Because creation–the Universe–is a blending of cosmic and chemistry. And when you assume that the God of the Universe is merely dealing in a cosmic format of emotion, paralleling humans, then you fail to recognize the Great Physicist and Chemist He must truly be.

It’s called an eco-system. We talk about it all the time. Even atheists do.

Atheists don’t seem to object to the fact that the lion eats the antelope and God doesn’t intervene.

They don’t lament the hundreds and thousands of species on Earth that go extinct every day simply because they became unacceptable to the chemical environment.

Atheists don’t seem to note that the power of free will, which they freely use to express their disdain for divinity, also gives everyone else permission to praise or reject anything they want.

Atheists fail to surmise that just because a substance or creature doesn’t appear to have any other value than the one science has presently assessed it, that sometimes, through knowledge, we discover that icky-sicky bread mold can become the miracle drug, penicillin.

The Creator had a huge job. How can you make a world that is chemically challenged, balanced, engaged and even in some cases forbidding–and still insert a cosmic energy which allows for improvement, excellence and discovery and mercy?

His answer to that was to make humans.

Humans, who had a little bit of the jungle, but also a bit of the divine, were to be the caretakers, the explorers and the researchers of life, to make it more pleasant for everything.

But in maintaining free will in these creatures, He also opened the door to the possibility that greater knowledge could generate greater evil.

A balance was struck.

Sometimes a maniac will roam the streets, kill children, and we scratch our heads and wonder why God didn’t stop it, while simultaneously ignoring the corps of policemen who track down the murderer and imprison him.

Nothing can be understood in life if we view it only from a cosmic perspective.

Our journey also is not clear if we consider it only to be chemical. Much of what we used to think was good has proven to be evil. Much of what was once deemed worthless is now studied in laboratories and has become the latest treatment in fighting cancer.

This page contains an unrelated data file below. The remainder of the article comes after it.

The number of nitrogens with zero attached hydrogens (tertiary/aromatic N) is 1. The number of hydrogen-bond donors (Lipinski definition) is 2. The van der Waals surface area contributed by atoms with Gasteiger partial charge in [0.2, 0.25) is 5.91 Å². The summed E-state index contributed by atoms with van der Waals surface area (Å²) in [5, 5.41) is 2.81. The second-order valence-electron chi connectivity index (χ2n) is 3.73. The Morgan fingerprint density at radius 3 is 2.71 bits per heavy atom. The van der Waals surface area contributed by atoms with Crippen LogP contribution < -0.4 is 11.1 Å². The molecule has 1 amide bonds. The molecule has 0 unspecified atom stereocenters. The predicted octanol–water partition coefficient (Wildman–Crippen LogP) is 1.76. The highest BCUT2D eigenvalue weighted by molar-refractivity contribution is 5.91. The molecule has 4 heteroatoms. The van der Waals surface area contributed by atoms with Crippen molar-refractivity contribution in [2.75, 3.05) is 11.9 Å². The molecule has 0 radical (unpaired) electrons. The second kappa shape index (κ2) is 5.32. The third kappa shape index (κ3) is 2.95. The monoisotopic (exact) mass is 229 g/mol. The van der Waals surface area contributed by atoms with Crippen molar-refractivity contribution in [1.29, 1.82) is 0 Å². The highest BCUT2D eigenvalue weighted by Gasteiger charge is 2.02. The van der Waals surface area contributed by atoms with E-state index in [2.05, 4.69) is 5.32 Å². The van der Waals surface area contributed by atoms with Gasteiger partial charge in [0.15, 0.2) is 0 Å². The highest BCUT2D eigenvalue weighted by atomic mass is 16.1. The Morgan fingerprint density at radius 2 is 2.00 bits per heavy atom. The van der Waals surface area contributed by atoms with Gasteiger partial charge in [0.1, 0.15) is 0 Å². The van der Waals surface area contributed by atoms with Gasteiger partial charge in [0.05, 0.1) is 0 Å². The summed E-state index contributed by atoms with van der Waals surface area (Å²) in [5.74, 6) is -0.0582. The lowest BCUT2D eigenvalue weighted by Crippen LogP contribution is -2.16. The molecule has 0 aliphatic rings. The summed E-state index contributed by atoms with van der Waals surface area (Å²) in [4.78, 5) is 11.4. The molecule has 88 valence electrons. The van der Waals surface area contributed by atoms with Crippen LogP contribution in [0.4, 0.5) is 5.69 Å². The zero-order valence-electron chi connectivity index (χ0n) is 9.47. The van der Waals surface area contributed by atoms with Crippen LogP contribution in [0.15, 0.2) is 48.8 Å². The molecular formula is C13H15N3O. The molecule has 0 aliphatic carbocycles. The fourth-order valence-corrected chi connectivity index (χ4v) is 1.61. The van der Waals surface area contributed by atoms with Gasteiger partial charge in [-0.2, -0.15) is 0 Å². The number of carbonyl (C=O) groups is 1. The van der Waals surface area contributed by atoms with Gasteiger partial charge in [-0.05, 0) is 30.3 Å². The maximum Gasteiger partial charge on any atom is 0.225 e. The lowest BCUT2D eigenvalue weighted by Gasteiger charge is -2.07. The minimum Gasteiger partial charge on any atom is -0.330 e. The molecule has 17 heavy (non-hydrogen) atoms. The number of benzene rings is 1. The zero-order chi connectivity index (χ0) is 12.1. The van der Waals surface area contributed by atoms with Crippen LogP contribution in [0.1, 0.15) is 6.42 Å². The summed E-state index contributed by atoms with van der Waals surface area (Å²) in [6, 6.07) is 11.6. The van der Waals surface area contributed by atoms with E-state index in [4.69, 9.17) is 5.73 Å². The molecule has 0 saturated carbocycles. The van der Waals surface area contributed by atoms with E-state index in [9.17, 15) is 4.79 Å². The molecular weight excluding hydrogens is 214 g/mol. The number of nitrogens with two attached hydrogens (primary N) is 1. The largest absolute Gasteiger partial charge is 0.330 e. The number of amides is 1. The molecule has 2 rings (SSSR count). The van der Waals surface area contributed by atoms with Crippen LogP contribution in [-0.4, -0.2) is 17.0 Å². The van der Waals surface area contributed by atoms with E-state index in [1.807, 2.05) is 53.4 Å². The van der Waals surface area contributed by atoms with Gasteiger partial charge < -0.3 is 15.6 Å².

God suffers under the burden of being smarter than those around Him. Because of that, He has to field their grievances, which are often based on misunderstanding or a complete lack of comprehension.

It is foolish to try to deny the existence of a cosmic God who is also a Chemist. He has done His very best to provide protection for the Earth by humans, who were created in His image.

That is, if they will just consider that they were created.

 

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G-Poppers … February 17th, 2017

 Jonathots Daily Blog

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G-Pop stumbled upon another one of those YouTubes, in which a renowned atheist was railing against the wickedness of God, contending that the Almighty was heartless and uncaring, allowing pain and suffering–especially among innocent children.

G-Pop watched the whole thing.

He hates name-calling. But people do it.

The Good Book itself has some notorious passages, which are rather vicious in marginalizing the value of anyone who disagrees. Such a verse is found in Psalms 14:1, where we are told that those who do not believe in God are “fools.”

We pridefully quote that little piece of sonnet, fully believing that it is the mindset of the Universal Diety, who is so offended by His detractors that He decides to ridicule them.

G-Pop wants to ask, “Don’t you think that’s highly unlikely? If You really are God, how much more of an ego boost do you need?”

Now I would contend that the gentleman sharing his unbelief on the Internet is very consecrated in his negativity. Matter of fact, I will go so far as to say that people who are atheists have a more clear idea about their disbelief than many Christians have regarding their true belief.